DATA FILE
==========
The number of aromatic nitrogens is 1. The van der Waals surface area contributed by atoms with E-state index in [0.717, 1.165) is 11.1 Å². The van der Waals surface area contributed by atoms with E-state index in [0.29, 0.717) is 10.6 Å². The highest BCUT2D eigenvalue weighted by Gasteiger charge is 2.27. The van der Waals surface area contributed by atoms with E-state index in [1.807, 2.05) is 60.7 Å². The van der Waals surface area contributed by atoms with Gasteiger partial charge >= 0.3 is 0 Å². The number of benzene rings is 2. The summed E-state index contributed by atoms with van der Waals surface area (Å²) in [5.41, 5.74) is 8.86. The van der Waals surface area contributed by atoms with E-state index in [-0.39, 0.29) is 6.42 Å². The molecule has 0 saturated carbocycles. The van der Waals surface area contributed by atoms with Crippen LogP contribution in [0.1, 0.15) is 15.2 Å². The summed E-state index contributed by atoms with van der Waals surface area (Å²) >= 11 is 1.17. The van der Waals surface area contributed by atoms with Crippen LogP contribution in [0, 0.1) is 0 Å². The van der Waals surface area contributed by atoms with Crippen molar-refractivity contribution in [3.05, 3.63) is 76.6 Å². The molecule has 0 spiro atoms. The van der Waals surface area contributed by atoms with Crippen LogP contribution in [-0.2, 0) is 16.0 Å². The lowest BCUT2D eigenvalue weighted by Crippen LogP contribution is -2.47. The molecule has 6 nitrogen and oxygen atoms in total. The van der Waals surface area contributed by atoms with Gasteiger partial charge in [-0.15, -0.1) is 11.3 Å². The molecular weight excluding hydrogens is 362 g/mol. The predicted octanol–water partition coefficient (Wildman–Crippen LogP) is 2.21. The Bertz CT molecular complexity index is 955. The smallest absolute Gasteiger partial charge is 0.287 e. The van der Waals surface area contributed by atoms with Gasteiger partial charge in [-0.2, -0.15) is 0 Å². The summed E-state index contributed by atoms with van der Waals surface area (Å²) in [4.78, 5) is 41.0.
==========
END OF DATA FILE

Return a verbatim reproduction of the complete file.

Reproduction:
The number of aromatic nitrogens is 1. The van der Waals surface area contributed by atoms with E-state index in [0.717, 1.165) is 11.1 Å². The van der Waals surface area contributed by atoms with E-state index in [0.29, 0.717) is 10.6 Å². The highest BCUT2D eigenvalue weighted by Gasteiger charge is 2.27. The van der Waals surface area contributed by atoms with E-state index in [1.807, 2.05) is 60.7 Å². The van der Waals surface area contributed by atoms with Gasteiger partial charge >= 0.3 is 0 Å². The number of benzene rings is 2. The summed E-state index contributed by atoms with van der Waals surface area (Å²) in [5.41, 5.74) is 8.86. The van der Waals surface area contributed by atoms with E-state index in [-0.39, 0.29) is 6.42 Å². The molecule has 0 saturated carbocycles. The van der Waals surface area contributed by atoms with Crippen LogP contribution in [0.1, 0.15) is 15.2 Å². The summed E-state index contributed by atoms with van der Waals surface area (Å²) >= 11 is 1.17. The van der Waals surface area contributed by atoms with Crippen LogP contribution in [0, 0.1) is 0 Å². The van der Waals surface area contributed by atoms with Crippen molar-refractivity contribution in [3.05, 3.63) is 76.6 Å². The molecule has 0 spiro atoms. The van der Waals surface area contributed by atoms with Crippen LogP contribution in [-0.2, 0) is 16.0 Å². The lowest BCUT2D eigenvalue weighted by Crippen LogP contribution is -2.47. The molecule has 6 nitrogen and oxygen atoms in total. The van der Waals surface area contributed by atoms with Gasteiger partial charge in [-0.15, -0.1) is 11.3 Å². The molecular weight excluding hydrogens is 362 g/mol. The predicted octanol–water partition coefficient (Wildman–Crippen LogP) is 2.21. The Bertz CT molecular complexity index is 955. The smallest absolute Gasteiger partial charge is 0.287 e. The van der Waals surface area contributed by atoms with Gasteiger partial charge in [-0.2, -0.15) is 0 Å². The summed E-state index contributed by atoms with van der Waals surface area (Å²) in [4.78, 5) is 41.0.